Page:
This page uses content from Wikipedia and is licensed under CC BY-SA.


Medieval festival in Apuolė
Medieval festival in Apuolė
Apuolė is located in Lithuania
Location in Lithuania
Coordinates: 56°14′40″N 21°39′20″E / 56.24444°N 21.65556°E / 56.24444; 21.65556
Country Lithuania
CountyLTU Klaipėdos apskritis flag.svg Klaipėda County
MunicipalitySkuodas district municipality
EldershipAleksandrija eldership
First mentioned854
 • Total119
Time zoneUTC+2 (EET)
 • Summer (DST)UTC+3 (EEST)

Apuolė is a historic village in Skuodas district municipality, Lithuania. It is situated some 8 kilometres (5.0 mi) east of Skuodas on the banks of the Luoba River.[1] It had a population of 132 according to the 2001 census[2] and 119 according to the 2011 census.[3] Having survived a viking attack in 854, Apuolė is the oldest Lithuanian settlement mentioned in written sources. Since 2004, the attack is commemorated by an annual medieval reenactment Apuolė 854.


Apuolė mound
Archaeological excavation in 1931

Apuolė was an important hill fort of the Curonians, one of the Baltic tribes. Archaeologists dated the wooden fortress to the 1st century AD.[1] The hill fort is situated on the confluence of Luoba and its tributary Brukis rivulet. According to archaeological research, a large village was situated near the hill fort. This would indicate early stages of city development.[4]

Rimbert in his Vita Ansgari described early conflicts between the Curonians and vikings.[5] In 854, Curonians rebelled and refused to pay tribute to Sweden. The rebellious fortress was first attacked by the Danes, who were hoping to make the town pay tribute to Denmark. The locals were victorious and gained much war loot.[5] After learning of Danish failure, King Olof of Sweden organized a large expedition into Curonian lands. Olof first attacked, captured, and burned Grobiņa before besieging Apuolė. According to Rimbert, 15,000 locals defended themselves for eight days but then agreed to surrender: the Curonians paid silver ransom for each man in the fortress, pledged their loyalty to Sweden, and gave 30 hostages to guarantee future payments.[5]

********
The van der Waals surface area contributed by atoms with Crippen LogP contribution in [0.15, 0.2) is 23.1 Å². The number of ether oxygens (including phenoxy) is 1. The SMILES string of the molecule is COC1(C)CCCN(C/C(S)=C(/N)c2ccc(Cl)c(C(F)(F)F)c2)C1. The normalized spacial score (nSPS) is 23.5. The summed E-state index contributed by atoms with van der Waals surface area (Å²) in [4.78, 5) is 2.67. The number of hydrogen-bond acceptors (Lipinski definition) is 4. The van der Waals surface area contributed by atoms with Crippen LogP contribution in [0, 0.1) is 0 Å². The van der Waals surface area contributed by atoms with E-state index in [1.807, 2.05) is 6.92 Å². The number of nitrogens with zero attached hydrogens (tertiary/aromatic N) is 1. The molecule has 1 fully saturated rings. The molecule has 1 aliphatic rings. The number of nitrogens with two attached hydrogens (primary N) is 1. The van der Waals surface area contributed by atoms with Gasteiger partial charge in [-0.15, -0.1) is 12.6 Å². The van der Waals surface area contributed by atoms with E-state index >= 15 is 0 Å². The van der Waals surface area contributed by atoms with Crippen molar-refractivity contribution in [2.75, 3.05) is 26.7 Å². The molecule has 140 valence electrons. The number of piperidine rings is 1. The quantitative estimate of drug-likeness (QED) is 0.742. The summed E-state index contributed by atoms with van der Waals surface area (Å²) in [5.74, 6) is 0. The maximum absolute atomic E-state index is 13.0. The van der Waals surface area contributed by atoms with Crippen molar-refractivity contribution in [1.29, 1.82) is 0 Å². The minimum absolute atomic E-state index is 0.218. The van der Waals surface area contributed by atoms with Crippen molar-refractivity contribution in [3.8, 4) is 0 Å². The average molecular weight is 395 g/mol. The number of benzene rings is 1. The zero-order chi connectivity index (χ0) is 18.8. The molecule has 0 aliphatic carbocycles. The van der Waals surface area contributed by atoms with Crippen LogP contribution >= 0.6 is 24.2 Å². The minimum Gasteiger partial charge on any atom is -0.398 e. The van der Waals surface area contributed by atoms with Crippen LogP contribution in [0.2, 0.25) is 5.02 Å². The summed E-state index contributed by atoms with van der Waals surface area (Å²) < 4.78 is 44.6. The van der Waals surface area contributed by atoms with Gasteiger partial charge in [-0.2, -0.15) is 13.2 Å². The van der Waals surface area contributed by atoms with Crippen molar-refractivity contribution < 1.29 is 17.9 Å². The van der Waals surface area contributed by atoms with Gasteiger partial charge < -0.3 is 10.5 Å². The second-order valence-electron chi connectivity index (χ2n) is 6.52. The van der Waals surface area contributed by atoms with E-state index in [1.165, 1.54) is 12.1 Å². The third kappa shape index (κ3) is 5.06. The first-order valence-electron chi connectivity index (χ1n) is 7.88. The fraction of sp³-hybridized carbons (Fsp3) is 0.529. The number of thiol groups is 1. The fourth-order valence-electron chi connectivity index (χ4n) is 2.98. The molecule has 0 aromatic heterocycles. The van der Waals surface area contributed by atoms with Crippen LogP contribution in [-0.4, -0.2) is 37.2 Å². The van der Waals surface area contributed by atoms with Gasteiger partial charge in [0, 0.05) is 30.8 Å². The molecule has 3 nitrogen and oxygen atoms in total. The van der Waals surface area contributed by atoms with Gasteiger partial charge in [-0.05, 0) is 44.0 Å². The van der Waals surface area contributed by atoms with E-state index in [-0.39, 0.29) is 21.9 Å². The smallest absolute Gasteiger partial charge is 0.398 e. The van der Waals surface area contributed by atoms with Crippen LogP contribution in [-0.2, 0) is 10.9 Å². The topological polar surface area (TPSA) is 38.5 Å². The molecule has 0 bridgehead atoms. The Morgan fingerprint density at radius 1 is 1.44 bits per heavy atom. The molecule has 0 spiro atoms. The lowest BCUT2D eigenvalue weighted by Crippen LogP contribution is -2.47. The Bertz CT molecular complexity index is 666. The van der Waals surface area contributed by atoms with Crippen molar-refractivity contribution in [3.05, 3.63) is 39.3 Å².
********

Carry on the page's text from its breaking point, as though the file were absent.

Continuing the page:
Apuolė was mentioned again only in a 1253 treaty between Bishop of Riga and Livonian Order. The location was described as uncultivated land.[1] The castle was probably destroyed and the villagers moved to safer areas. The settlement was mentioned again in the 17th century. By late 18th century the hill fort attracted attention from historians and archaeologists. The first excavations were carried out by Eduards Volters and Birger Nerman in 1928–1932.[1]


  1. ^ a b c d Simas Sužiedėlis, ed. (1970–1978). "Apuolė". Encyclopedia Lituanica. I. Boston, Massachusetts: Juozas Kapočius. pp. 112–113. LCC 74-114275.
  2. ^ Klaipėdos apskrities kaimo gyvenamosios vietovės ir jų gyventojai (PDF) (in Lithuanian). Vilnius: Department of Statistics to the Government of the Republic of Lithuania. 2003. p. 48. ISBN 9986-589-88-6.
  3. ^ "Gyventojai gyvenamosiose vietovėse" (Excel). Department of Statistics to the Government of the Republic of Lithuania. 2013-01-25. Retrieved 2014-10-29.
  4. ^ Zabiela, Gintautas (1995). Lietuvos medinės pilys (in Lithuanian). Vilnius: Diemedis. p. 63. ISBN 9986-23-018-7.
  5. ^ a b c Butrimas, Adomas; Jovaiša, Eugenijus; Malonaitis, Arvydas (2002). "Seniausios rašytinės žinios apie Rytų Pabaltijį". Gimtoji istorija. Nuo 7 iki 12 klasės (in Lithuanian). Vilnius: Elektroninės leidybos namai. ISBN 9986-9216-9-4.

External links

Media related to Apuolė at Wikimedia Commons